The five programming books that meant most to me

As seems to be the done thing on the internets this holiday season, here’s my list.

  • The C++ Programming Language: This was one of the first programming books I ever read. It taught me what C/++ programs look like, how to write a basic parser, basic object-oriented programming, the difference between stack and heap allocation, basic data structures, etc etc etc. It also gave me a deep and abiding tolerance for an always practical and recently quite pleasing systems programming language.
  • Modern C++ Design: I use the techniques from this book once every never. I keep with me always the reminder that, with sufficient cleverness, the computer works for me and not the other way around.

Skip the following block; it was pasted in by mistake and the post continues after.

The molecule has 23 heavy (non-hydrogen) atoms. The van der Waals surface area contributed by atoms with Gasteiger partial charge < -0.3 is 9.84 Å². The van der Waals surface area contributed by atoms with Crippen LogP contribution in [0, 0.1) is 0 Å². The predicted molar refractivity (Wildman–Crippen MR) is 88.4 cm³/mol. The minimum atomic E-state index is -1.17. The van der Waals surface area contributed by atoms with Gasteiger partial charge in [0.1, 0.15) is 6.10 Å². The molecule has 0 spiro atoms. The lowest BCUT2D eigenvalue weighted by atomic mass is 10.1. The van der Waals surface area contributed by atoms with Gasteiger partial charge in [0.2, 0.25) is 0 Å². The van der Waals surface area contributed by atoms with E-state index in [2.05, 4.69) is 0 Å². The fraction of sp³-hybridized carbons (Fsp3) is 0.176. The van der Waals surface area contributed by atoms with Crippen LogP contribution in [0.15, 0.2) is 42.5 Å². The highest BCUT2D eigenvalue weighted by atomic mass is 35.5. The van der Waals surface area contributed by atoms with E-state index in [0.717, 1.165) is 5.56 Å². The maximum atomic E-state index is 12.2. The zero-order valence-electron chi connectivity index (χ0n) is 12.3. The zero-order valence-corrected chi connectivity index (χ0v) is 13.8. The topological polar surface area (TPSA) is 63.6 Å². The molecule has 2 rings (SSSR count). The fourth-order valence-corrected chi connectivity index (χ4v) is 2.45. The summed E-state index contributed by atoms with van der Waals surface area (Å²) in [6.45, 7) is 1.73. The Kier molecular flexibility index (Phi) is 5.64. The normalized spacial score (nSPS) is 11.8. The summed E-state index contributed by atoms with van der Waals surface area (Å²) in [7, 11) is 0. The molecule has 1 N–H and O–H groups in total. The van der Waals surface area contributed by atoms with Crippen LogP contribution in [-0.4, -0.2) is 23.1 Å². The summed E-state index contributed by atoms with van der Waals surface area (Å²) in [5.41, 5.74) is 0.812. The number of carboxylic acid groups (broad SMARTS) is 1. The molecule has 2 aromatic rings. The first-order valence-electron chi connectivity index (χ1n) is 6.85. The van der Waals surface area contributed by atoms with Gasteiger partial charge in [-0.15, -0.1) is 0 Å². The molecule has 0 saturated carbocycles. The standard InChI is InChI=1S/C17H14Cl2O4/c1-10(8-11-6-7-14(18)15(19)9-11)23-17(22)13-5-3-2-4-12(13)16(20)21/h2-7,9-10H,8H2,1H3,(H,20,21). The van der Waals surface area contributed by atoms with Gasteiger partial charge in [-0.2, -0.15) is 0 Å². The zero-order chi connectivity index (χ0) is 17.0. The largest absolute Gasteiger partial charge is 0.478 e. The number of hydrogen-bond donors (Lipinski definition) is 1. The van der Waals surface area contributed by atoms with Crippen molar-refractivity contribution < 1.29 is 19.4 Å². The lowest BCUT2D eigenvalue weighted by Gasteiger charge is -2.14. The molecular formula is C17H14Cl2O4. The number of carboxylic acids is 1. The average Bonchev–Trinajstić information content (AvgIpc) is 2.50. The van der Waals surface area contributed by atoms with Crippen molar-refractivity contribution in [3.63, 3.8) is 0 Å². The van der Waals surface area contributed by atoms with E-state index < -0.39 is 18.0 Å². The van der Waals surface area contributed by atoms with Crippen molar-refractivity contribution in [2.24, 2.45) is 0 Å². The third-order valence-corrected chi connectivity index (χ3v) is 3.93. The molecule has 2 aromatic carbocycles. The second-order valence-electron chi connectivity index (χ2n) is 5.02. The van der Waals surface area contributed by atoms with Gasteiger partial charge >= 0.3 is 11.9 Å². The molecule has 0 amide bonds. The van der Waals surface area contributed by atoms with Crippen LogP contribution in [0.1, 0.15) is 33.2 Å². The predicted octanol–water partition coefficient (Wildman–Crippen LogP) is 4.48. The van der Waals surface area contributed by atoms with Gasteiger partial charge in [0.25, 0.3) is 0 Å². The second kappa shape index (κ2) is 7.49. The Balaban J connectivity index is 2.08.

• Advanced Programming in the UNIX Environment and…
  • Unix Network Programming: Above and beyond giving me a solid understanding of how Unix works, Stevens’ excellent books taught me that sometimes there is a well trod path that gets you there quickly, easily and well, and that taking said path can can save you a lot of time and trouble.
  • Literate Programming: If all you learn from this book is that people will read your programs, it is worth your time.

Differing from DHH’s list, four of five books are nominally about specific tools as opposed to more general techniques. The lessons in them, however, are quite general and apply far beyond the technologies listed on the cover.

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